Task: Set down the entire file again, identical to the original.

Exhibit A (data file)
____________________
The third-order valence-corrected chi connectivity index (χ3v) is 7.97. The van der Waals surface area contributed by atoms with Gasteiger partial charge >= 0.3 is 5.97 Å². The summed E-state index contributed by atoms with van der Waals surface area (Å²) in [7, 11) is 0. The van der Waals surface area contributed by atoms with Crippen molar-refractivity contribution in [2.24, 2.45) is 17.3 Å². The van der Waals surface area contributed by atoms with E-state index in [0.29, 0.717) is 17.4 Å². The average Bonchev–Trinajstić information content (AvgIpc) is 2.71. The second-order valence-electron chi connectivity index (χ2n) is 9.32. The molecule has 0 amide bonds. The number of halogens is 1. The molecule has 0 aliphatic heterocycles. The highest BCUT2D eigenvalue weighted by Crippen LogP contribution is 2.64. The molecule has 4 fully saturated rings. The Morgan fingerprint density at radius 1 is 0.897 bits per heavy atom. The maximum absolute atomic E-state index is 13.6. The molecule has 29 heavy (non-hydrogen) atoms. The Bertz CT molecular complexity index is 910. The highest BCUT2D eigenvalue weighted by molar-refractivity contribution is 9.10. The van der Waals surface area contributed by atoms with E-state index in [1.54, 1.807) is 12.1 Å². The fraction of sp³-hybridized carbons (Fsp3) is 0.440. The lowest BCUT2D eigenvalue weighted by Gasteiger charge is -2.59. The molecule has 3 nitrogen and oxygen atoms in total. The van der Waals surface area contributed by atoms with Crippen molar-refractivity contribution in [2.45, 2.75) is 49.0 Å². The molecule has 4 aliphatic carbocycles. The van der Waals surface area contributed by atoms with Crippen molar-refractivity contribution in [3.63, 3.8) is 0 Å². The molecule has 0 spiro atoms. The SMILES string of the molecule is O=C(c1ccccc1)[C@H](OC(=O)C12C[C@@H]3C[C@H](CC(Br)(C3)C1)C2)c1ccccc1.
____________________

The third-order valence-corrected chi connectivity index (χ3v) is 7.97. The van der Waals surface area contributed by atoms with Gasteiger partial charge >= 0.3 is 5.97 Å². The summed E-state index contributed by atoms with van der Waals surface area (Å²) in [7, 11) is 0. The van der Waals surface area contributed by atoms with Crippen molar-refractivity contribution in [2.24, 2.45) is 17.3 Å². The van der Waals surface area contributed by atoms with E-state index in [0.29, 0.717) is 17.4 Å². The average Bonchev–Trinajstić information content (AvgIpc) is 2.71. The second-order valence-electron chi connectivity index (χ2n) is 9.32. The molecule has 0 amide bonds. The number of halogens is 1. The molecule has 0 aliphatic heterocycles. The highest BCUT2D eigenvalue weighted by Crippen LogP contribution is 2.64. The molecule has 4 fully saturated rings. The Morgan fingerprint density at radius 1 is 0.897 bits per heavy atom. The maximum absolute atomic E-state index is 13.6. The molecule has 29 heavy (non-hydrogen) atoms. The Bertz CT molecular complexity index is 910. The highest BCUT2D eigenvalue weighted by molar-refractivity contribution is 9.10. The van der Waals surface area contributed by atoms with E-state index in [1.54, 1.807) is 12.1 Å². The fraction of sp³-hybridized carbons (Fsp3) is 0.440. The lowest BCUT2D eigenvalue weighted by Gasteiger charge is -2.59. The molecule has 3 nitrogen and oxygen atoms in total. The van der Waals surface area contributed by atoms with Crippen molar-refractivity contribution in [2.45, 2.75) is 49.0 Å². The molecule has 4 aliphatic carbocycles. The van der Waals surface area contributed by atoms with Crippen molar-refractivity contribution in [3.63, 3.8) is 0 Å². The molecule has 0 spiro atoms. The SMILES string of the molecule is O=C(c1ccccc1)[C@H](OC(=O)C12C[C@@H]3C[C@H](CC(Br)(C3)C1)C2)c1ccccc1.